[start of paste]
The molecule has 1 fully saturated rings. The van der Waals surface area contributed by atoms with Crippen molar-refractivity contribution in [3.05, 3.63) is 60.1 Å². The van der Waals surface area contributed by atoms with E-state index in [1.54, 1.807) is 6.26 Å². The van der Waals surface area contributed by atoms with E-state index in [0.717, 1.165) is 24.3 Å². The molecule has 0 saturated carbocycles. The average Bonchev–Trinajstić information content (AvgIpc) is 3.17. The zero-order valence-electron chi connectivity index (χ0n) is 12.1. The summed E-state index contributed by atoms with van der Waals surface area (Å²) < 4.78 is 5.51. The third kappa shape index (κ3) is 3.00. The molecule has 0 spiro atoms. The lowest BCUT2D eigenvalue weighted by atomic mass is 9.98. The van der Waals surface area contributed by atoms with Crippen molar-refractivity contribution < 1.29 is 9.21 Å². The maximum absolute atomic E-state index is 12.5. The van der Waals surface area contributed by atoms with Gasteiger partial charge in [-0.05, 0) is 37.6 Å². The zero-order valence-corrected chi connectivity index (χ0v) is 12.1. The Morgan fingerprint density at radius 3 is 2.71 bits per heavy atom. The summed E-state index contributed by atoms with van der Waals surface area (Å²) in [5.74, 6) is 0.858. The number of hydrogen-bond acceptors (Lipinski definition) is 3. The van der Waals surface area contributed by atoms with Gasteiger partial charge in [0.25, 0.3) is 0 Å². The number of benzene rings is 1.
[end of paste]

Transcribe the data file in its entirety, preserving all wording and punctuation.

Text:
The molecule has 1 fully saturated rings. The van der Waals surface area contributed by atoms with Crippen molar-refractivity contribution in [3.05, 3.63) is 60.1 Å². The van der Waals surface area contributed by atoms with E-state index in [1.54, 1.807) is 6.26 Å². The van der Waals surface area contributed by atoms with E-state index in [0.717, 1.165) is 24.3 Å². The molecule has 0 saturated carbocycles. The average Bonchev–Trinajstić information content (AvgIpc) is 3.17. The zero-order valence-electron chi connectivity index (χ0n) is 12.1. The summed E-state index contributed by atoms with van der Waals surface area (Å²) < 4.78 is 5.51. The third kappa shape index (κ3) is 3.00. The molecule has 0 spiro atoms. The lowest BCUT2D eigenvalue weighted by atomic mass is 9.98. The van der Waals surface area contributed by atoms with Crippen molar-refractivity contribution < 1.29 is 9.21 Å². The maximum absolute atomic E-state index is 12.5. The van der Waals surface area contributed by atoms with Gasteiger partial charge in [-0.05, 0) is 37.6 Å². The zero-order valence-corrected chi connectivity index (χ0v) is 12.1. The Morgan fingerprint density at radius 3 is 2.71 bits per heavy atom. The summed E-state index contributed by atoms with van der Waals surface area (Å²) in [5.74, 6) is 0.858. The number of hydrogen-bond acceptors (Lipinski definition) is 3. The van der Waals surface area contributed by atoms with Gasteiger partial charge in [0.25, 0.3) is 0 Å². The number of benzene rings is 1.